For starters, I’ve got a PDF in my files of an article, “Contingency, Order, and the Modular Narrative…”, from an academic film journal called “The Velvet Light Trap”. If you don’t have access, I can send it to you, but here’s the gist.

    The article discusses “Modular Narratives” in film and makes the very interesting (for your purposes) point that films before Pulp Fiction struggled mightily with non-linear storytelling. Jacob’s Ladder tried to juxtapose out of sequence moments in flashback but audiences couldn’t figure it out. The solution turns out to be representing aspects of contingency. Films today do an excellent job. Memento was one of the early successes (and also an obvious extreme case). LOST was amazingly adept at signaling precise nuances in temporality with all kinds of visual clues. A different kind of example is in Notting Hil where Hugh Grant walks through the market in all four seasons, but they work in other transitional clues to reassure the audience as to what’s going on. There’s a pregnant woman who’s later pushing a stroller, and a loving couple who later goes through a break up, and I think the wares in the shops may show signs of seasonal merchandise as well.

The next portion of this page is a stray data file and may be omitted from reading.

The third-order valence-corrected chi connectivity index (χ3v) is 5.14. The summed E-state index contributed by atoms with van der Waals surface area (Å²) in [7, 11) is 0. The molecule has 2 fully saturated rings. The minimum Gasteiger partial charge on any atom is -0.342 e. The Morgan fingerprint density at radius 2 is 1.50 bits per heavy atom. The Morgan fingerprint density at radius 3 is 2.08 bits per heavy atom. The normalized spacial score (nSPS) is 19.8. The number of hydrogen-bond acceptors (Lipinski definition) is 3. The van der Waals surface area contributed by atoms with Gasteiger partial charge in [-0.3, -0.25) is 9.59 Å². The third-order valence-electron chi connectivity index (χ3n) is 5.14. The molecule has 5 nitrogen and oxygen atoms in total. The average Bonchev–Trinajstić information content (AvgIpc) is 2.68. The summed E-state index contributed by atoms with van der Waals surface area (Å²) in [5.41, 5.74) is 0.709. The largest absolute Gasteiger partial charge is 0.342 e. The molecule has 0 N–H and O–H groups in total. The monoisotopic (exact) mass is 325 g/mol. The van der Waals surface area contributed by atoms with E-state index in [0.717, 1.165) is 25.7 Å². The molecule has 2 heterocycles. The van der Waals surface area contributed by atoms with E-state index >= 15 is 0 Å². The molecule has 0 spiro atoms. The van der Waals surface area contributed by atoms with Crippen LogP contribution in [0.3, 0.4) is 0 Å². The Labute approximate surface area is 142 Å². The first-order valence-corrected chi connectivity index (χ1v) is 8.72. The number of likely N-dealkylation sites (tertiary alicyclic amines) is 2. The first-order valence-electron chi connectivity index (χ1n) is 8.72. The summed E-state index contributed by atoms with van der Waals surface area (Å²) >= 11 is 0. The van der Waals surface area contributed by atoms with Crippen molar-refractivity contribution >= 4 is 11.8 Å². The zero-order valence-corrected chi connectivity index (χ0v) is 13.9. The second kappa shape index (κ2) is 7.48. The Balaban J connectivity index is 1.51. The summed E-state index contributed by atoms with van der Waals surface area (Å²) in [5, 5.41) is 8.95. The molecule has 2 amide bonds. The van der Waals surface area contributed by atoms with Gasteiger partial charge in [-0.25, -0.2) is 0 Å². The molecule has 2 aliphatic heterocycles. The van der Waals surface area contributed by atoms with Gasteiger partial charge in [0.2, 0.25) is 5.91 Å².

My point – in case it’s not obvious – is not merely that temporal distinctions are often contained in visual clues; although film jumped easily to my mind because of your Scott McCloud references. My point is that CONTENT determines STRUCTURE.

    I wrote about this basic point a few times on the blog. Use my search bar for “William Friedman”. His 1993 Cog Psych article is the most helpful, “Memory for the Time of Events”. Basically, he demonstrates in a number of ways that we sort our memories chronologically according to context. That is, if some aspect of the memory (*as preserved*) includes a bit of chronologizing detail, then our natural process of constructive remembering is able to use that bit of detail and relate THIS memory to some OTHER memory, with respect to their temporal sequence. This happens in various ways, but the bottom line is that TEMPORAL CONTENT either is or is not present in each particular memory (i.e., recalled bits and pieces of information, a la Daniel Schacter.) Thus, some memories are easily chronologized and others are not. Because remembering is constructive, the content determines whether or not these bits of memory/ies will be sort-able, with respect to temporal order.